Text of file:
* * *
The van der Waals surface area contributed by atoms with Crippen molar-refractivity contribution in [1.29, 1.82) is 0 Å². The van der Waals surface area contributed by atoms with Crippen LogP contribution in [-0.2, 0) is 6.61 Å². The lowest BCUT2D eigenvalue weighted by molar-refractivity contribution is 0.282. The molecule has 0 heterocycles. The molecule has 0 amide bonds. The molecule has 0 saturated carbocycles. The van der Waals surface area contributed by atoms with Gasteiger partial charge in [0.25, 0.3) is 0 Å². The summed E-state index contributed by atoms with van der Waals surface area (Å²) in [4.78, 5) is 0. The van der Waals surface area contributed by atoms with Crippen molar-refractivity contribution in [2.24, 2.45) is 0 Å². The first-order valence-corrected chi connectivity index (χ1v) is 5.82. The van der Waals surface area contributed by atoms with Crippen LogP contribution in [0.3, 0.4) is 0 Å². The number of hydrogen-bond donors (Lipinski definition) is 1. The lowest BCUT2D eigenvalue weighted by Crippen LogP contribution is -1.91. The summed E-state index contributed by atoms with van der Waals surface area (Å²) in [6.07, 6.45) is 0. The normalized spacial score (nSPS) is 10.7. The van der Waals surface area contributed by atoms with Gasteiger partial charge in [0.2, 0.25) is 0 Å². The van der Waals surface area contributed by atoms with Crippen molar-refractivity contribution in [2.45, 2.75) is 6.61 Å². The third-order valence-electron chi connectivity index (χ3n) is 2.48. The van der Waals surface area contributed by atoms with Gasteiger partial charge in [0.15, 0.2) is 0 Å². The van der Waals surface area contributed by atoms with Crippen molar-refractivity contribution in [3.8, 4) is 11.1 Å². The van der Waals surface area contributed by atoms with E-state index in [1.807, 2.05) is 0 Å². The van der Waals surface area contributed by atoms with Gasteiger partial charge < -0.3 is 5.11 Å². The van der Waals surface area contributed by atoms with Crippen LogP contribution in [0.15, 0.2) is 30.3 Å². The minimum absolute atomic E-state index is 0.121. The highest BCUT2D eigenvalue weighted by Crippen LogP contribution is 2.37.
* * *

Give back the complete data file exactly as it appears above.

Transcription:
The van der Waals surface area contributed by atoms with Crippen molar-refractivity contribution in [1.29, 1.82) is 0 Å². The van der Waals surface area contributed by atoms with Crippen LogP contribution in [-0.2, 0) is 6.61 Å². The lowest BCUT2D eigenvalue weighted by molar-refractivity contribution is 0.282. The molecule has 0 heterocycles. The molecule has 0 amide bonds. The molecule has 0 saturated carbocycles. The van der Waals surface area contributed by atoms with Gasteiger partial charge in [0.25, 0.3) is 0 Å². The summed E-state index contributed by atoms with van der Waals surface area (Å²) in [4.78, 5) is 0. The van der Waals surface area contributed by atoms with Crippen molar-refractivity contribution in [2.24, 2.45) is 0 Å². The first-order valence-corrected chi connectivity index (χ1v) is 5.82. The van der Waals surface area contributed by atoms with Crippen LogP contribution in [0.3, 0.4) is 0 Å². The number of hydrogen-bond donors (Lipinski definition) is 1. The lowest BCUT2D eigenvalue weighted by Crippen LogP contribution is -1.91. The summed E-state index contributed by atoms with van der Waals surface area (Å²) in [6.07, 6.45) is 0. The normalized spacial score (nSPS) is 10.7. The van der Waals surface area contributed by atoms with Gasteiger partial charge in [0.2, 0.25) is 0 Å². The van der Waals surface area contributed by atoms with Crippen molar-refractivity contribution in [2.45, 2.75) is 6.61 Å². The third-order valence-electron chi connectivity index (χ3n) is 2.48. The van der Waals surface area contributed by atoms with Gasteiger partial charge in [0.15, 0.2) is 0 Å². The van der Waals surface area contributed by atoms with Crippen molar-refractivity contribution in [3.8, 4) is 11.1 Å². The van der Waals surface area contributed by atoms with E-state index in [1.807, 2.05) is 0 Å². The van der Waals surface area contributed by atoms with Gasteiger partial charge < -0.3 is 5.11 Å². The van der Waals surface area contributed by atoms with Crippen LogP contribution in [0.15, 0.2) is 30.3 Å². The minimum absolute atomic E-state index is 0.121. The highest BCUT2D eigenvalue weighted by Crippen LogP contribution is 2.37.